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Hailey Bieber Called ‘Fake Christian’ for Celebrating Halloween: 3 Reasons Why She’s Not

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Should Christians celebrate Halloween? Here are three reasons to participate that you might not have considered.


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Today on Instagram stories, Hailey Bieber innocently asked for Halloween costume ideas from her followers. She immediately received backlash from some in the faith community who commented, “Aren’t you a Christian?” and “Fake Christian.” To which Bieber took the high road replying, “Yes, I still dress up for Halloween” and “Our kids are gonna celebrate too.”

With Hailey Bieber Getting Backlash for It: Here Are 3 Reasons Christians Should Participate in Halloween
Photo Source: Instagram Stories @Haileybieber

So let’s talk about. Should Christians celebrate Halloween? Here are three reasons why we think you should.

Growing up in an Evangelical Christian home, Halloween was the one holiday I was never quite sure what to do with. My family, and church, always celebrated Christmas and Easter, of course. But Halloween? That one wasn’t so simple.

Some Christians completely ignore Halloween and wait for it to pass on by. Others fully embrace it—candy, pumpkins, costumes and all. Still others, like my church growing up, try to implement an alternative.

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Some churches host “Fall Festivals” or similar Halloween alternatives. The intention is to create a fun and safe environment for kids that isn’t directly associated with the traditional holiday.

My church did “Hallelujah Night,” which included fun games, a hayride, candy and “No costumes, please.” This is what I did every year when I was young. (Yes, I’m 29-years-old and have never gone trick-or-treating).

But now that I have a four-year-old, I am in a position to think and make decisions about how my family would respond to Halloween. And my wife and I have decided to join in the festivities this year.

Here are three reasons why.

1. Because Christians are called to redeem everything.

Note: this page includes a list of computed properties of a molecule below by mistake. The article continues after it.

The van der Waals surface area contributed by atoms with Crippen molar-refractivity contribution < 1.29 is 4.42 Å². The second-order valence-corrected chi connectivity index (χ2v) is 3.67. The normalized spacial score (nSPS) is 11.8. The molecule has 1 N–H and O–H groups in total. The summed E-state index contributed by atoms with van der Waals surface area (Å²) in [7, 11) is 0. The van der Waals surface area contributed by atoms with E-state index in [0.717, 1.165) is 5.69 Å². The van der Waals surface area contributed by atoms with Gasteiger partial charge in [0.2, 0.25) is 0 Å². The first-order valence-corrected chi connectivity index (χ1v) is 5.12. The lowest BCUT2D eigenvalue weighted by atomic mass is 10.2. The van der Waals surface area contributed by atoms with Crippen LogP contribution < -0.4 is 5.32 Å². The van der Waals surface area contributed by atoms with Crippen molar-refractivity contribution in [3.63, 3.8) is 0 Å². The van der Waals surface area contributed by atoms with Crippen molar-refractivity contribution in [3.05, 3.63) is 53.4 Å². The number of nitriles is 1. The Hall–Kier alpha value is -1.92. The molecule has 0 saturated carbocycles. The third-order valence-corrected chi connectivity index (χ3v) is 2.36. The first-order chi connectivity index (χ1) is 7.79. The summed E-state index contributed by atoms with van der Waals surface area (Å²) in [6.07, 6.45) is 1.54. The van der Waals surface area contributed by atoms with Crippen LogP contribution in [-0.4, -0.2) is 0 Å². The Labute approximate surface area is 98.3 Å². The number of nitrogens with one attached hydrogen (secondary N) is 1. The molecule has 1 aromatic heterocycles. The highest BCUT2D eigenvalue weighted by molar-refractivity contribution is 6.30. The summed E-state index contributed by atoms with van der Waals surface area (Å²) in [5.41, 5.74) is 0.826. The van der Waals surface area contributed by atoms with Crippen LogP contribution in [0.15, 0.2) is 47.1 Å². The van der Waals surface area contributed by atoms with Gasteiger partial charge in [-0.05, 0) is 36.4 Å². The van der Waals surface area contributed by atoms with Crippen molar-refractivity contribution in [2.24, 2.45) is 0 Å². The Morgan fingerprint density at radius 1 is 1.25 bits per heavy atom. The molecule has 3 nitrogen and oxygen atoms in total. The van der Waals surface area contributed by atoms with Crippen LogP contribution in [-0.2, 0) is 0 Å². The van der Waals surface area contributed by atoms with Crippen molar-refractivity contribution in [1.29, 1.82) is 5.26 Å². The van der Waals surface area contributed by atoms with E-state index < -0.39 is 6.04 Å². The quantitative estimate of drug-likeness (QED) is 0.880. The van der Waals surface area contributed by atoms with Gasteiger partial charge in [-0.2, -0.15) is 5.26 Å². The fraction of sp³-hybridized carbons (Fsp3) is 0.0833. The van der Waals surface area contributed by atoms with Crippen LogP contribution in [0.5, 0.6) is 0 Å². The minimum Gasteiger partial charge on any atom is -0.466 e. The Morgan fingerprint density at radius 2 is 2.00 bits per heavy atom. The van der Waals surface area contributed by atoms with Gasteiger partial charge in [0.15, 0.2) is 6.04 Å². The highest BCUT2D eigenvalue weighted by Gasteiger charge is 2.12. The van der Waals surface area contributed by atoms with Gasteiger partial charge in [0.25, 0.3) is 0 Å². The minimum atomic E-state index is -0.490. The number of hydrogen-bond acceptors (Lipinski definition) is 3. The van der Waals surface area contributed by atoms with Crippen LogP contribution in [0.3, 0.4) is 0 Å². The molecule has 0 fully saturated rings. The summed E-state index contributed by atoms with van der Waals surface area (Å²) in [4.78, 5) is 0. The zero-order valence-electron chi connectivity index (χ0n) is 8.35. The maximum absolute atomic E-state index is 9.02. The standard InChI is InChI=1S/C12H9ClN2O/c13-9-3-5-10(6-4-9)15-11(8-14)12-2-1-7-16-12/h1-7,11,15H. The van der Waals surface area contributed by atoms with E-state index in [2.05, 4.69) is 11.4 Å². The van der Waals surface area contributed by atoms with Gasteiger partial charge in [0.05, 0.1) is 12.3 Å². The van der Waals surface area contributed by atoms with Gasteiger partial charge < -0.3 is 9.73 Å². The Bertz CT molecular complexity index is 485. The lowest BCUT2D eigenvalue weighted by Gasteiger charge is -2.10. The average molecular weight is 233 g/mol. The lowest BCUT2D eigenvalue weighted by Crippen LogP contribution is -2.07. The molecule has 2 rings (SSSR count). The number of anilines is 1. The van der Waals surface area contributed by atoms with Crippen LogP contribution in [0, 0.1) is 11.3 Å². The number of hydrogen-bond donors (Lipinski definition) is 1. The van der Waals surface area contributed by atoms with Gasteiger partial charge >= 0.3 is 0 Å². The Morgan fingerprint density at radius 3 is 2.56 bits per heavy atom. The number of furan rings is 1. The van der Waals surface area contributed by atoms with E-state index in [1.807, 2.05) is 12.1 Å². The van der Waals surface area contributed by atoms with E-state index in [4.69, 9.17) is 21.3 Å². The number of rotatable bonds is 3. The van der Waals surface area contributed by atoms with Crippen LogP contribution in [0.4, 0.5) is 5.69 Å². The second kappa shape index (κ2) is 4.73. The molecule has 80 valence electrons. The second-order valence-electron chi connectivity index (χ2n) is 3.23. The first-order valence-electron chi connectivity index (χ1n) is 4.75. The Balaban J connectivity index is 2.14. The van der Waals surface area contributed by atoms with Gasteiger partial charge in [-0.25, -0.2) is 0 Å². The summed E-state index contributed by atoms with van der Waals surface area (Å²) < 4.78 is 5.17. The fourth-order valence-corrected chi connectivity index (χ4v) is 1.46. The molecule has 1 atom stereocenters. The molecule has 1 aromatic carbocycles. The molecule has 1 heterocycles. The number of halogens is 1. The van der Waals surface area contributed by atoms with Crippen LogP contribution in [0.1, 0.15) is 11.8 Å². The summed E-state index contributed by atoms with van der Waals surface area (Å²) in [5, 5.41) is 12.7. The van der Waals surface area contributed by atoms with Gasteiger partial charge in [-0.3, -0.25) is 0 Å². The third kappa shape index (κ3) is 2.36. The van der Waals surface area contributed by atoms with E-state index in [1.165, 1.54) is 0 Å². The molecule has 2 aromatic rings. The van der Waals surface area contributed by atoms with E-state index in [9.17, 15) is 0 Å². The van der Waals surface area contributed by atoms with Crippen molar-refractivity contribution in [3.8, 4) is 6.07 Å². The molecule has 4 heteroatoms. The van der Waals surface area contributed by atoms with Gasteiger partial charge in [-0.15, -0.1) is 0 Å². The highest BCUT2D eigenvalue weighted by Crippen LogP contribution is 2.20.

I once heard a preacher say that as Christians, we interact with the world in one of three ways. We can either receive, reject or redeem the things of this world.

As it pertains to Halloween, to “receive” it means to embrace and celebrate it as is, to “reject” it means to not participate at all and to “redeem” it means to approach it with a uniquely Christian perspective.

As Christians, we interact with the world in one of three ways. We can either receive, reject or redeem the things of this world.

And while I know that Halloween isn’t a perfect holiday, it is for many people an innocent, fun and tasty way to spend time with their families. And for that reason, it’s totally redeemable.

In fact, if you approach it with the right perspective, trick-or-treating can actually be an opportunity to minister to the people around you, which brings me to number two.

2. Because it’s a great opportunity to meet your neighbors.

If you’ve been to your neighbor’s house in the last 30 days, chances are it was to ask them to turn down their music so your kids can go to sleep.

But Halloween is the only day of the year when neighbors go to each other’s houses to have fun (and get chocolate!). In other words, participating in Halloween actually forces you to get outside yourself and meet the people in your neighborhood.

And who knows what conversations you might have, and what opportunities you might get to encourage or even pray for one of your neighbors.

3. Because it’s a teaching opportunity with your kids.

Halloween allows you to teach your kids the importance of getting out of their comfort zones and interacting with other people.

For all the times we tell our kids to put their phones down and look someone in the eye, trick-or-treating requires kids to do just that.

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They have to be brave and knock on a stranger’s door, look them in the eye and have a conversation. And it comes with a tasty incentive.

All things considered, Halloween might be one of the most enjoyable and even ministry-focused things you will do with your family this year. And if you buy a costume and convince your kids that you’re a superhero, t